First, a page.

Grange Hill – Series Nine, Episode Twenty Two

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Written by Barry Purchese. Tx 21st March 1986

Ant’s run away from home.  This was apparently on his mind after Mr Bronson vetoed his options, but as so often this year it’s a piece of information we learn after the event.  Mr Jones is naturally distraught and therefore gives Mr Bronson short shrift when he expresses his sympathy.

One interesting point.  Outside Mrs McClusky’s office is a poster which reads “Education – Cuts Don’t Heal”.  It can be seen several times during the year, although it’s never commented upon.

The school magazine has been quiet for a while, but now it cranks back into action with a campaign to save Miss Partridge.  It’s all been done without the consent of the staff obviously, and so it seems reasonable that it’s going to create a little strife.  But Mrs McClusky doesn’t mind – to the contrary it underlines just how much Miss Partridge is valued – it’s Miss Partridge herself who is somewhat irked to find her personal life a matter of public debate ….

Mr Glover and Mr Baxter have an entertaining confrontation.  Mr Glover is upset that Julia, against his wishes, has had her ears pierced.  Mr Baxter’s somewhat perplexed as to exactly what he was supposed to have done about it (especially since it happened during the lunchtime).

Mrs McClusky stands in for the departed Mr King and, against everybody’s expectations, apparently turns out to be a more than decent maths teacher (making the lesson come alive for N2).

But this episode mainly revolves around Zammo.  Once again he appears to be clean – telling Jackie that’s he’s finally kicked the habit.  He also opens up and explains why he started in the first place.  “It’s like, you hang around with a certain crowd, they’re all doing something, making a big deal out of it. One comes up to you and says ‘I dare ya’ but in a way they’re daring you not to, so you have a go and you hate it. But you keep on because you show them you can do it. But when you can do it, well that thing don’t matter anymore, all that matters is the next smoke”.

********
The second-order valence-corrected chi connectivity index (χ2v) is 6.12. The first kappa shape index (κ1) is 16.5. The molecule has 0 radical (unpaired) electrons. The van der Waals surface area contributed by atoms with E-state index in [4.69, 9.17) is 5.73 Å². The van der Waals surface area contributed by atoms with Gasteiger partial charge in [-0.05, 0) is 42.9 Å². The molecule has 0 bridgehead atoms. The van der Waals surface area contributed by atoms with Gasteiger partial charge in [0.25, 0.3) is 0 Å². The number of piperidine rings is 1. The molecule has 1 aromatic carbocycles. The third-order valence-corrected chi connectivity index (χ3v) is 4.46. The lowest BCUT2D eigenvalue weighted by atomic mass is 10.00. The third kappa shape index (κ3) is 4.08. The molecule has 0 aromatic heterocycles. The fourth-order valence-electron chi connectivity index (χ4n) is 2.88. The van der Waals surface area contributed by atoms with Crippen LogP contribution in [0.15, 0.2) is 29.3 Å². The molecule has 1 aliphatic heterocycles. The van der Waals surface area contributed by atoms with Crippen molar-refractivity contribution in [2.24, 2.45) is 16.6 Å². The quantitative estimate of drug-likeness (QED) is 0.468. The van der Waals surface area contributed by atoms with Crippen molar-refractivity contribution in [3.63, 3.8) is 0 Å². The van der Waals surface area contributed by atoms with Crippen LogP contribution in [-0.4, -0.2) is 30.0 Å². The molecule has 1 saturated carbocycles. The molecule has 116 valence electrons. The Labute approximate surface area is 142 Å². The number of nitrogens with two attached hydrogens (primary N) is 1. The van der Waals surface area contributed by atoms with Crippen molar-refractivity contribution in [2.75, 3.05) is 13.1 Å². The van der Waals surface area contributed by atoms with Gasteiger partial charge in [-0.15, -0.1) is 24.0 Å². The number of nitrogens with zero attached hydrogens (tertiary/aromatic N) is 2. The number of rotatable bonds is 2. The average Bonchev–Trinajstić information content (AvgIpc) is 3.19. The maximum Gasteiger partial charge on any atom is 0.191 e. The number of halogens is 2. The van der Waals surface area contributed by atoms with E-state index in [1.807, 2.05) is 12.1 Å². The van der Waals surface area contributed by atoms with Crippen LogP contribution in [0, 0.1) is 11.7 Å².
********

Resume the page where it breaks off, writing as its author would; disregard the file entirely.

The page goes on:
During this monologue the camera slowly closes on Zammo’s face and by the end he seems to have convinced Jackie, especially when he produces what appears to be his last wrap of heroin and flushes it down the sink.  It’s easily Lee Macdonald’s best scene this year (especially when you learn later than once again Zammo is lying).  Jackie’s tears of joy help to make it a touching moment, but the attentive viewer should by now be primed to expect a later reversal.

Zammo’s speech does leave a few unanswered questions (if, of course, it was anywhere near the truth).  The most obvious is why he fell in with this particular crowd in the first place.  A bunch of drug addicts would hardly seem to be the ideal friends for him – so what pushed him in their direction?

His apparently honest outpouring convinces Jackie to leave him alone, but we later learn that he’s stolen his mother’s cashcard (which had been well hidden) and is out somewhere on the streets.  The action then switches to a typically rundown block of flats (babies crying in the distance) where he views the devastation wrought on Howard’s front door with alarm.  With Howard picked up by the police, Zammo needs a new supplier (although it was never clear before that Howard performed this function) and luckily the fairly well-dressed Shane (David Fenwick) looks set to fill the void.  It’s reasonable to assume that Shane is happy to sell the drugs but not stupid enough to take them.